You mentioned a possible partnership with EMC. Is that something thats in the works?
We have a very strong partnership today around virtualization with VMware, and we are a Tier 1 OS support platform for the VMware team. And were the only Unix that has that distinction. VMware doesnt support HP-UX or AIX [IBMs Unix variant]. So what were really seeing is a split in the marketplace away from proprietary Unix, and its the open-source Unix and the open-source community in general [that are] really giving us opportunities, and the VMware example is a good one.
Weve got more to do with EMC. I think we see the market quite similarly. And at the end of the day, they also believe in innovation. We have a lot in common with them.
So you see the possibility that the partnership with EMC will go beyond VMware and into storage.
Were the No. 1 platform for EMC storage today. … So I think theres all kinds of opportunity in the marketplace.
Youve talked a lot about Niagara and SPARC development. Where do the Galaxy systems fit in with your overall plan?
Its very definitely at the core. … A fast general-purpose system displaces all kinds of custom hardware. AMD has been tremendously successful in the marketplace, and I believe weve played a very strong role in that. We think theres lots of innovation to come, but the customers going to be able to make the choice at the point of purchase—do I want to put a SPARC chip in this or an AMD chip in this? But for the most part, the systems will otherwise be identical. Well still have the same mechanicals, the same supply chain, the same standard interfaces, the same software platforms—its going to be up to the customer to choose.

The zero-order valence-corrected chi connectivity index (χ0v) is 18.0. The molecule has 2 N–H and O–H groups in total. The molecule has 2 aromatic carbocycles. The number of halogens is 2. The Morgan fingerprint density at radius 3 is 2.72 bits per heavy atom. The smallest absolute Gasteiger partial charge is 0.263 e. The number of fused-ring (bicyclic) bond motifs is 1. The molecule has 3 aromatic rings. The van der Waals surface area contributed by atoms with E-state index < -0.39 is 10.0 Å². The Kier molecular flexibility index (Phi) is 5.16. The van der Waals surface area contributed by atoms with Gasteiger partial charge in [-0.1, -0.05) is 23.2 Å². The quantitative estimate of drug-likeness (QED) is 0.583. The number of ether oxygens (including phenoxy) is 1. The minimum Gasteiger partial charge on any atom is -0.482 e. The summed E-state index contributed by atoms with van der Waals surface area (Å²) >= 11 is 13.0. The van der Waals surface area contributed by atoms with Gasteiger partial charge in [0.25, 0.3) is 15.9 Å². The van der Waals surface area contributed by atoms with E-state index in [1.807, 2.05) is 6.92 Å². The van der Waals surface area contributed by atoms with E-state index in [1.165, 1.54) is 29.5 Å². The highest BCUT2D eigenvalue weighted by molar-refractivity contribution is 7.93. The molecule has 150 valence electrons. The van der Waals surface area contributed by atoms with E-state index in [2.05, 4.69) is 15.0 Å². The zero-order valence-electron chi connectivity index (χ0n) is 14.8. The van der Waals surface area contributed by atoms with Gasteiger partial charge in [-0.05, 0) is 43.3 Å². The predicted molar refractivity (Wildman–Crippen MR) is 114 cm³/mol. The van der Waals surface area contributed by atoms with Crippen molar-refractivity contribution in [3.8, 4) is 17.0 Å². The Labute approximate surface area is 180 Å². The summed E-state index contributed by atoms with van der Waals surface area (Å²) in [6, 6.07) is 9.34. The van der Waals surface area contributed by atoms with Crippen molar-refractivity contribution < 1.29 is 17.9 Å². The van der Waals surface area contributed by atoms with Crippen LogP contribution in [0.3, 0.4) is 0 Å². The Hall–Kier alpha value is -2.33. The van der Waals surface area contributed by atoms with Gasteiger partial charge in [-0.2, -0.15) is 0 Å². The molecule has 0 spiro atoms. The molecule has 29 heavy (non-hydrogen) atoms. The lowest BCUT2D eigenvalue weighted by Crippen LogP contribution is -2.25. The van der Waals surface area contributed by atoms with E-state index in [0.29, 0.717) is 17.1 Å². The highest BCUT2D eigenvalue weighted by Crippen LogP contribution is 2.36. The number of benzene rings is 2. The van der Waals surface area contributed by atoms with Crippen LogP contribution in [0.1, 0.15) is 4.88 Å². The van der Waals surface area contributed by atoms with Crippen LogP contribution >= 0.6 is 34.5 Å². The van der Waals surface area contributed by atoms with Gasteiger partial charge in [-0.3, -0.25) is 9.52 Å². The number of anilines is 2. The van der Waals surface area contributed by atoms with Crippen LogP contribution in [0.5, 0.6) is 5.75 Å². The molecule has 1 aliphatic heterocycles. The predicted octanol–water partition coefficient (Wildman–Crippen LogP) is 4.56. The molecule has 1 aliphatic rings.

Intel seems to have made somewhat of a comeback with its "summer of servers." Are you concerned at all that your AMD-only [x86] product line might be limiting to you?
Intels made some really interesting press announcements, but at the end of the day, we want to build what customers want to buy, and what weve heard consistently from customers—and this is not from Intel or AMD—is they prefer SPARC and they prefer Opteron. And the numbers bear that out. … Given the share gains, I think thats pretty much irrefutable.
Going forward, we want to continue to listen to customers and present them with the choices they require, and if Intel is able to get themselves back into the game, by all means wed be interested in looking forward. But again, were going to pretty much stay focused on what customers are telling us, and what theyve told us—and theyve spent their dollars to prove the point, AMD has made tremendous share gains over the past few years—is thats where they think the markets headed.
With SPARC and Opteron, we can present customers with a lot of choice, but thats not to forestall any future choice. Were pro-customer, were not anti-vendor.
How much of an advance do you expect Niagara 2 to be over Niagara?
It will be epic. … This is not an incremental innovation. This is a doubling in thread count, a massive improvement in memory bandwidth [and] overall performance numbers that are just staggering, so we expect it to be very disruptive.
I had a very interesting conversation with an executive in our sales team not too long ago who was yelling at me over the phone because he had such a huge performance advantage over some of our competitors that he thought wed made a tragic mistake in under-pricing Niagara. He said, Dont you understand what a big advantage we have? Why cant you up-price this thing? If all I do is sell this to my own customers, my revenue might go down. And I said, Well, you just made the point. Dont spend all your time selling it to our customers, try selling it to other peoples customers.